> > important takeaway here is that the material *does not change*, but the
> > shape *does*. That's why it is a "thought-modification."
> > >
> > > Clay as material could be another useful metaphor, in that sense. The
> > potter at the wheel takes a lump of clay and makes a vase and then
> > transforms the vase into a bowl, and finally a plate. Analogously, these
> > would be three vrittis.
> > >
> > > However, the reason the vritti need not be visual is that its material
> > is "mind" itself (consider mind "as-if sand" or "as-if clay"), with mind
> > itself processing all perceptual information. With the same "sand" it
> > creates the thought-shapes for sound, touch, smell, and taste, not only
> > sight. But these are combined, not isolated as individual percepts in any
> > kind of units.
> > >
> > > This also gets away from the traps of right-brain/left-brain theory, as
> > come to think of it.
> > >
> > > Memory and doubt are also aspects of mind, and this might be where the
> > affect comes in, because of the recognition of language, emotional
> content
> > from the past, meaning, etc, all these various mental processes become
> part
> > of the vritti.
> > >
> > > I'd also like to offer that Kant's notion of givenness also helps in
> > this conception, because it is the appearances of external objects we
> > perceive and feel that as-if shape the vritti as well as memory, doubt,
> > recognition, and so forth. In this sense there is a kind of overlap of
> the
> > external world onto the mind. But the reverse can be true as well. That
> is,
> > the mind can "as-if" overlap onto the world. I'd say this is imagination.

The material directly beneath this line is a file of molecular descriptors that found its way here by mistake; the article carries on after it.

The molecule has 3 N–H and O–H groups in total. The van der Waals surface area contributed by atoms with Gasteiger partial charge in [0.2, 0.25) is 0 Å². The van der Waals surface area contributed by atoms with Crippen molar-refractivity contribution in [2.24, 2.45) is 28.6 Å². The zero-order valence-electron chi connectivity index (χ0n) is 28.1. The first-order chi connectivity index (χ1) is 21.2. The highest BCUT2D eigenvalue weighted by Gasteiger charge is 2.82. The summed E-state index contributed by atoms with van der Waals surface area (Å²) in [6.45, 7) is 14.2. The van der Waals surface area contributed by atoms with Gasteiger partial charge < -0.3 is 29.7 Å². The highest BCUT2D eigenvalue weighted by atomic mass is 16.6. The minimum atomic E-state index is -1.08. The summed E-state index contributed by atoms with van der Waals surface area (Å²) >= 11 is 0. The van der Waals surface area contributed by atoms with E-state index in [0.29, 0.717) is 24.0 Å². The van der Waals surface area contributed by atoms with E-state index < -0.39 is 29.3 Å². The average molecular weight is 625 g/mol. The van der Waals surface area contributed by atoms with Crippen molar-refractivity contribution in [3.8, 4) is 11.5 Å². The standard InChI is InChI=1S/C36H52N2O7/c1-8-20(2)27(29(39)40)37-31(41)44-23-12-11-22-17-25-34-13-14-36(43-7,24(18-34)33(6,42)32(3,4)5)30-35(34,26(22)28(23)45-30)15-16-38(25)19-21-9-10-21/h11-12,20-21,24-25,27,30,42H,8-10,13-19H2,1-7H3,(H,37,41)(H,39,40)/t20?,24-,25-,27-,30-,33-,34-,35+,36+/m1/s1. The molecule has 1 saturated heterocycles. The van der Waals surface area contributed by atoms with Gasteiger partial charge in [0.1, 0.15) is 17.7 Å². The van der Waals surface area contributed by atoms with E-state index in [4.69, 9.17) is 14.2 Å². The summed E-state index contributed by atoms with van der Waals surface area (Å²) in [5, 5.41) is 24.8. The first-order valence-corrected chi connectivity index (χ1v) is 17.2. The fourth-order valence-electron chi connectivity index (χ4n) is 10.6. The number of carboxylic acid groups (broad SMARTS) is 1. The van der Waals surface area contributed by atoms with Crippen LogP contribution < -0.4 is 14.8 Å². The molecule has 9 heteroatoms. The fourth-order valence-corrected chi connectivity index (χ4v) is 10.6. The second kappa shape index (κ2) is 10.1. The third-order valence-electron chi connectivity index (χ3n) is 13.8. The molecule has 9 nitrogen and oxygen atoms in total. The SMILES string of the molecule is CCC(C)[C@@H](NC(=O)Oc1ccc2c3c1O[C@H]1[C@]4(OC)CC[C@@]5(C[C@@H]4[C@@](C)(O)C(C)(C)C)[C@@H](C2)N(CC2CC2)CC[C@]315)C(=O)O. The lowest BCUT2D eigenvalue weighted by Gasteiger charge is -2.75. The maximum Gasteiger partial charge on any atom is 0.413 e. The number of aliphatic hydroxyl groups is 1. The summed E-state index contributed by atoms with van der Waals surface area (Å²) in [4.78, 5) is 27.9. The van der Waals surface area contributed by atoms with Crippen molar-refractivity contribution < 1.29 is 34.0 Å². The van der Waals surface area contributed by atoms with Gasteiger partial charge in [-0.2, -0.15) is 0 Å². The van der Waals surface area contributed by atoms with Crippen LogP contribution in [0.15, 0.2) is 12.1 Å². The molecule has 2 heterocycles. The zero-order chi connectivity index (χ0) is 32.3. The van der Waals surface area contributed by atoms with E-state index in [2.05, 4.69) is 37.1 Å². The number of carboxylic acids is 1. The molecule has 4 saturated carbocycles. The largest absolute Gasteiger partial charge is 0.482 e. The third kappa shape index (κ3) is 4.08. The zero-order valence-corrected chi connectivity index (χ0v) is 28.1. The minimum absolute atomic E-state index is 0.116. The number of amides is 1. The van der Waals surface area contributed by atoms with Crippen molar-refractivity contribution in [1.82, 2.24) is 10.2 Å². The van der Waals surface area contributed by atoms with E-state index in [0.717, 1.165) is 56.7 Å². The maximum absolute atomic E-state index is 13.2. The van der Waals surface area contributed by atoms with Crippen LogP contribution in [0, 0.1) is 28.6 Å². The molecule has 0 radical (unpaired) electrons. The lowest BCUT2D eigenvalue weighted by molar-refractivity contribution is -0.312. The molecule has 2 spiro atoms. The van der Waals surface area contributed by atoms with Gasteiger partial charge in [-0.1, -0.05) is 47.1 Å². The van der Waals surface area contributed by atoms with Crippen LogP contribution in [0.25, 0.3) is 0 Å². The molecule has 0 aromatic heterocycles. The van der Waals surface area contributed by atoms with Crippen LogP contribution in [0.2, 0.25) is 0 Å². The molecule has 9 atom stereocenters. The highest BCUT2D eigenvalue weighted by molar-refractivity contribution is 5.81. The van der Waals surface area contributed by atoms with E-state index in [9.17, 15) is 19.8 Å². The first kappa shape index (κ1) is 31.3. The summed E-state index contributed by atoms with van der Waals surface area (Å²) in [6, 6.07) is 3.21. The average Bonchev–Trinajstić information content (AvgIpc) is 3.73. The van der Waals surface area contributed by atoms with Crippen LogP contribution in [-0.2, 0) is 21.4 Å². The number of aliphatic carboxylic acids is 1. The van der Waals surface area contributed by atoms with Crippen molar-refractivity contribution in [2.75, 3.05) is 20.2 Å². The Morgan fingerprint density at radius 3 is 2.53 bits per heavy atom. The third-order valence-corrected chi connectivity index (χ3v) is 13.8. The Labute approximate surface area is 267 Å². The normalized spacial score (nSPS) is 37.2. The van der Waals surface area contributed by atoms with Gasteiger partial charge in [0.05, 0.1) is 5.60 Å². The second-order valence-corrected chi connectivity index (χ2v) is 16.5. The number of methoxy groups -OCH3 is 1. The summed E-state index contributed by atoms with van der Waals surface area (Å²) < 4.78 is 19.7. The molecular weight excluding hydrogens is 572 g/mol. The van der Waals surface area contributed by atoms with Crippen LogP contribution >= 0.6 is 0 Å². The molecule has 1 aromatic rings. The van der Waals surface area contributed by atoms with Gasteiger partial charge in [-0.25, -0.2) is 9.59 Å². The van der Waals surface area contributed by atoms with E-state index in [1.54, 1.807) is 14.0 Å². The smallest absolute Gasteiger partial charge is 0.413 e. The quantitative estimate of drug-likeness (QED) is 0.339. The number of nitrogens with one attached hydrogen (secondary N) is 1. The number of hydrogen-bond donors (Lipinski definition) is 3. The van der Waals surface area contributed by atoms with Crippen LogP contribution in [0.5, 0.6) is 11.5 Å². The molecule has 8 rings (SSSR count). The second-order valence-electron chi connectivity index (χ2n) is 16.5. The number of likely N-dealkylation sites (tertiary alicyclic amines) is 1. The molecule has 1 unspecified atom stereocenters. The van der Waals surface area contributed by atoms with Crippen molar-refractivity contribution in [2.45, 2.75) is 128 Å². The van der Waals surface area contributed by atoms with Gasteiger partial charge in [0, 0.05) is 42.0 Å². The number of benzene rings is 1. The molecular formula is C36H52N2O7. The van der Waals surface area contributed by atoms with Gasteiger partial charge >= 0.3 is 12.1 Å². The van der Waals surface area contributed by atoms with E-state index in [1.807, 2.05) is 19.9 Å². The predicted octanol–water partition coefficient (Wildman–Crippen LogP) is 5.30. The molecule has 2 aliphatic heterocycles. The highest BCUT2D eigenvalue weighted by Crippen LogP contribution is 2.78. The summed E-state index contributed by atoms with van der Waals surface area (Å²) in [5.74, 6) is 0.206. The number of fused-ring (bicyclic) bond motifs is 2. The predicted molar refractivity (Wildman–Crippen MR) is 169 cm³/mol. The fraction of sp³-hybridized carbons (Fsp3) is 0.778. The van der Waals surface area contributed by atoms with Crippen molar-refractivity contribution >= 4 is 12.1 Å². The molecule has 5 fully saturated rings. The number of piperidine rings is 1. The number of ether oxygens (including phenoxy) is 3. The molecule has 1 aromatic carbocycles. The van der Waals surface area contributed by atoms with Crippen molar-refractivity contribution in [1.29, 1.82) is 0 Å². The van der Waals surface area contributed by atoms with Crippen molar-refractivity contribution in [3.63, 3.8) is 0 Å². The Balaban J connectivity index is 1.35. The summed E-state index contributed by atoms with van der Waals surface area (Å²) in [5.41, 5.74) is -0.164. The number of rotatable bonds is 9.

> > It could also be fantasy, but that seems to have a different affective
> > stance than imagination. Imagination still possesses that self-awareness
> > that it is imagined. Fantasy seems to not have that in its extreme
> > manifestation, thereby taking what is imagined in place of the external
> > world.
> > >
> > > I'm not sure what the technical term is for the moment of neural
> > activity when we see the brain light up in a particular pattern in the
> > brain (and likely body, but we lack the means to detect this as we do
> with
> > an fMRI scan of the brain), but it does have a particular shape when
> there
> > is, say, more visual stimulation than aural. The "material" of that
> thought
> > is an electrical impulse, which is subtle, like light.
> > >
> > > So I think these terms are very insightful, and they can help free us
> > from Cartesian conceptions and that's why I like them so much. They also
> do
> > not conflict with Vygotsky's work, as far as I can tell.
> > >
> > > Kind regards,
> > >
> > > Annalisa
> > >
> >
> >
> >
>
>
> --
>
> It is the dilemma of psychology to deal as a natural science with an
> object that creates history. Ernst Boesch
>